Cyberbezpieczeństwo

Analysis

The NIS Directive – new cybersecurity requirements imposed on entities from the essential sectors of the economy

Legal Alert 1/2017 | 1 February 2017

Entities operating in the essential sectors of the economy, including banks, digital infrastructure providers, Internet providers, power and transport companies as well as entities from the healthcare sector will have to place a greater focus on the issue of cybersecurity in their business.

This follows from the regulations of the NIS Directive (Network and Information Systems Directive – Directive 2016/1148 of the European Parliament and of the Council of 6 July 2016 concerning measures for a high common level of security of network and information systems across the Union).

Obligations under the NIS Directive

Under the NIS Directive the member states are required to adopt regulations that will ensure a high level of security of network and information systems across the Union, specifically:

  • the introduction of cybersecurity procedures and the obligation of notification of incidents for business entities operating in the essential sectors of the economy;
  • the imposition of specific cybersecurity requirements for business entities operating in the essential sectors of the economy;
  • the adoption of a national strategy for the security of network and information systems;
  • the creation of a network of Computer Security Incident Response Teams (‘CSIRTs’);
  • the creation of a special group to facilitate strategic cooperation and the exchange of information, especially as cybersecurity incidents frequently affect several states at the same time.

Who will have to satisfy the cybersecurity requirements?

The new regulations will be addressed to two groups of entities:

  • the so called "operators of essential services"

These include business entities operating in such sectors as banking, financial market infrastructures (along with operators of trading venues as defined in MiFID II and central counterparties as defined in EMIR), digital infrastructure, energy, transport or healthcare.

The member states are required to compile, on their own, lists of the operators of essential services in the aforesaid sectors, considering a number of factors, such as the importance of each operator to the activities of the sector or the provision of essential services, its market share, links with other essential sectors or dependency of the provision of a service on information systems.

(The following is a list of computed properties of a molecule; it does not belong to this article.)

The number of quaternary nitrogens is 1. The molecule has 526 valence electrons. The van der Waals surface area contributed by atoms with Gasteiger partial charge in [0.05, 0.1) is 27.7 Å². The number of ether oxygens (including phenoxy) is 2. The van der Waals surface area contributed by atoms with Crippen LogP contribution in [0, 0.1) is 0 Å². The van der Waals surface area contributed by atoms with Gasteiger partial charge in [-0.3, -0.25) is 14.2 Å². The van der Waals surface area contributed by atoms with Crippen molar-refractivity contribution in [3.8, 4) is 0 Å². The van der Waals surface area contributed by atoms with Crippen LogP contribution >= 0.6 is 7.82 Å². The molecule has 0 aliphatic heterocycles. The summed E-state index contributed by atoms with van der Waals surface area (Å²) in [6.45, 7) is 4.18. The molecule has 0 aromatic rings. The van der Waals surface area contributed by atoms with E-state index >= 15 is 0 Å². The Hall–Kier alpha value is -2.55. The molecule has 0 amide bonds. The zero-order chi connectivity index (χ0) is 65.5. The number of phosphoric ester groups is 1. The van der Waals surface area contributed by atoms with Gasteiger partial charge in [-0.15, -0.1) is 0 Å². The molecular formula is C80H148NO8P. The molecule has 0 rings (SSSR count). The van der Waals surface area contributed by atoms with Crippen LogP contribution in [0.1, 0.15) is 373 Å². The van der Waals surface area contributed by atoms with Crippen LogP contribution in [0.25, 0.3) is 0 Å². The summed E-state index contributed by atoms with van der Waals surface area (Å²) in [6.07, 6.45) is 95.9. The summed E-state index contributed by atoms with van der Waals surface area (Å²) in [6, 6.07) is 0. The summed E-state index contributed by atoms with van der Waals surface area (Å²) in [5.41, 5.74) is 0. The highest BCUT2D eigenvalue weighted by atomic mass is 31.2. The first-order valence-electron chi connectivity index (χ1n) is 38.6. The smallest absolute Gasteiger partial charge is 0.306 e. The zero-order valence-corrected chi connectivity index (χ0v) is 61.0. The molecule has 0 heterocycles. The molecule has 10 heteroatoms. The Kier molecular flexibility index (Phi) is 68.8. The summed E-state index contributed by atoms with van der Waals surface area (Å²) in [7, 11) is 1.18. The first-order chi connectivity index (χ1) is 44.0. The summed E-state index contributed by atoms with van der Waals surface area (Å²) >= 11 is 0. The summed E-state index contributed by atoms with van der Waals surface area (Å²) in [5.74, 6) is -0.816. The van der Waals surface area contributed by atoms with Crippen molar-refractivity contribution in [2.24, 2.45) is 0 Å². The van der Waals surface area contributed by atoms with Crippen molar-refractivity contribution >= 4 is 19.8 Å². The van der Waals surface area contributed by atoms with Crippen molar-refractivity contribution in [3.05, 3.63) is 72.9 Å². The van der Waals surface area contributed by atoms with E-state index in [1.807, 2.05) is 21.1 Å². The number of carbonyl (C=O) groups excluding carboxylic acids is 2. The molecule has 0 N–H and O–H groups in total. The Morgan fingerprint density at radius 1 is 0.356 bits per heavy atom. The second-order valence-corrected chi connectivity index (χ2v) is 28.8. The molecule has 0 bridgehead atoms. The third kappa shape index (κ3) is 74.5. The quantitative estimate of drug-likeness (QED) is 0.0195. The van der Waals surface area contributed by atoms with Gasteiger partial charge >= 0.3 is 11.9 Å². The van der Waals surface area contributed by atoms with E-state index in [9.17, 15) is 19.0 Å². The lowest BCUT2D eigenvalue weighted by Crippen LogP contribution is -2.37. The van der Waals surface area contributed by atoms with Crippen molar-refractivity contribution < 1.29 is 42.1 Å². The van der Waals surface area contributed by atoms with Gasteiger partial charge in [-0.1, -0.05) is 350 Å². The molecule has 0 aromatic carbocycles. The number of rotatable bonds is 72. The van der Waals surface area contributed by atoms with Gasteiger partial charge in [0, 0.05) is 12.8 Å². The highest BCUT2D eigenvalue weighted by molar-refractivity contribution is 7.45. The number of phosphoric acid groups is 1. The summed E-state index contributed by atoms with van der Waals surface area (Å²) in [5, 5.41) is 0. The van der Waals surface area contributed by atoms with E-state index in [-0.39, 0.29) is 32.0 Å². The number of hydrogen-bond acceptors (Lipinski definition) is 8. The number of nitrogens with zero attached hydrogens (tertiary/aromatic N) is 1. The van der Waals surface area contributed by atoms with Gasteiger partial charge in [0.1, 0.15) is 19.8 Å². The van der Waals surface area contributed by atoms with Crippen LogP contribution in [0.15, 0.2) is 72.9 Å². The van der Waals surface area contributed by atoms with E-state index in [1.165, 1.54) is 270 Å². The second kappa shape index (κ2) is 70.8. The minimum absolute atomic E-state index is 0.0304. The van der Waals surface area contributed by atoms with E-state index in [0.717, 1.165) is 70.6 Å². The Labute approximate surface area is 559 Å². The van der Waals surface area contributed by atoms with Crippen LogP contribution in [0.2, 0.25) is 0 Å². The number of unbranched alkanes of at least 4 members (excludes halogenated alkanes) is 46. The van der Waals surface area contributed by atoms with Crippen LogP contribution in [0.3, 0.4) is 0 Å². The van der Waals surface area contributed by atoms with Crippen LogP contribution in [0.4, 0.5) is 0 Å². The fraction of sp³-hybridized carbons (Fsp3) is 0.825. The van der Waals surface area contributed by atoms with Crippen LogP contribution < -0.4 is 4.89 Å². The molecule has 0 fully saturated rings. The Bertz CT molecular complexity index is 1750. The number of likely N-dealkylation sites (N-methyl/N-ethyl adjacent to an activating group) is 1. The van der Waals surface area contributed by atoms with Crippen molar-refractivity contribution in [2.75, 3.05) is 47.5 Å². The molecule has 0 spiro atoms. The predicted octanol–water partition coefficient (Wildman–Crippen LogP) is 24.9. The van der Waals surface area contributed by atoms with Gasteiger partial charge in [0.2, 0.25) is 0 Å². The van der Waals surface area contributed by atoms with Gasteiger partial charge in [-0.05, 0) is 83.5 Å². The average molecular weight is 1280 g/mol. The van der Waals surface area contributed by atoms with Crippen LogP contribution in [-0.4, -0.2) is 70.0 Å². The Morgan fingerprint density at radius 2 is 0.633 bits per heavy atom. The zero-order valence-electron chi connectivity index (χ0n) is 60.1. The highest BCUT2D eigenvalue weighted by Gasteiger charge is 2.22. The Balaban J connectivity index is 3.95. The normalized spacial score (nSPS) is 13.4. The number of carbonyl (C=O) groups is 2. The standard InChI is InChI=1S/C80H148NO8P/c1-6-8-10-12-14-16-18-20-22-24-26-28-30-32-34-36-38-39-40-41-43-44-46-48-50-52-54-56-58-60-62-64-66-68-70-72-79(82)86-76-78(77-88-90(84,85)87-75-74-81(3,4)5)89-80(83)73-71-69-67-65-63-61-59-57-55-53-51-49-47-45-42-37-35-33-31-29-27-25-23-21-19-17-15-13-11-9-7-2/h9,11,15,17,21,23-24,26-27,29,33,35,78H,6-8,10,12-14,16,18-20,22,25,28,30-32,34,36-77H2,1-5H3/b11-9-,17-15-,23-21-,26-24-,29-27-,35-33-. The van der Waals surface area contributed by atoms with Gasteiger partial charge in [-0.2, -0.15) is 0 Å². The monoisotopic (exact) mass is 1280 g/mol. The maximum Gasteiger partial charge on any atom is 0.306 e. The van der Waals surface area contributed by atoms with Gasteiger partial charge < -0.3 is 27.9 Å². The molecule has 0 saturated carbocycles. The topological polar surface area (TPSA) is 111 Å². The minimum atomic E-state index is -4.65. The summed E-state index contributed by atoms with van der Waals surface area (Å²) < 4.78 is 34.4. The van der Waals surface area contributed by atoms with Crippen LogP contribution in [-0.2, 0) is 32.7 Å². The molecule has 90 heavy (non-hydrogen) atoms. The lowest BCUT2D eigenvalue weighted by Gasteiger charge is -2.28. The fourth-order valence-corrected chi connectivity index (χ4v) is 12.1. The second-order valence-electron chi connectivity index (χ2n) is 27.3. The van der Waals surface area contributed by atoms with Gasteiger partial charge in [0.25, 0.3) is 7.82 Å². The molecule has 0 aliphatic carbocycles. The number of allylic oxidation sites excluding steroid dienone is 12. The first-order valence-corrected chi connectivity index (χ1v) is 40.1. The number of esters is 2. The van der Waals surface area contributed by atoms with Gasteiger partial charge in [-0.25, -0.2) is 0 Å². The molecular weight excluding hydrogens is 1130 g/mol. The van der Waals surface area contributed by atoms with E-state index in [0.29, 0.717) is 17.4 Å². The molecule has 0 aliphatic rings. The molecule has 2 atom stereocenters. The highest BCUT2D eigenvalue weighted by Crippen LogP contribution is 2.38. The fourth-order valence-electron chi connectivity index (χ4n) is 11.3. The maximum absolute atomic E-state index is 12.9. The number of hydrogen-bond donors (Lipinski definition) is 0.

• digital service providers

The obligations to ensure an appropriate level of cybersecurity and to notify incidents important from the point of view of cybersecurity will also have to be fulfilled by some digital service providers, namely providers of: online marketplaces, cloud computing services and online search engines. The NIS obligations should not apply to micro and small enterprises.

The legal framework for cybersecurity in Poland

The NIS Directive is general and imposes an obligation on the member states to implement appropriate specific mechanisms at the national level. Therefore, it may turn out that the method of its implementation to the national legal frameworks will differ and business entities operating in different countries will be subject to different obligations.

In those sectors which are subject to strong regulation at present, including the financial industry, where network and information system security regulations are already in place, the differences may be less considerable. However, the accomplishment of the objective to ensure a higher level of cybersecurity in critical sectors will undoubtedly depend heavily on the quality of domestic laws as well as identification of specific security measures, classification of incidents and the oversight framework.

The Ministry of Digital Affairs has already begun work on the national cybersecurity system, which is expected to implement the NIS Directive. Additionally, the National Cybersecurity Center has been established. It will assume responsibility for cybersecurity in Poland and work 24/7. It is supposed to be an early warning center and respond quickly to potential attacks, in addition to coordinating tasks and exchanging information.

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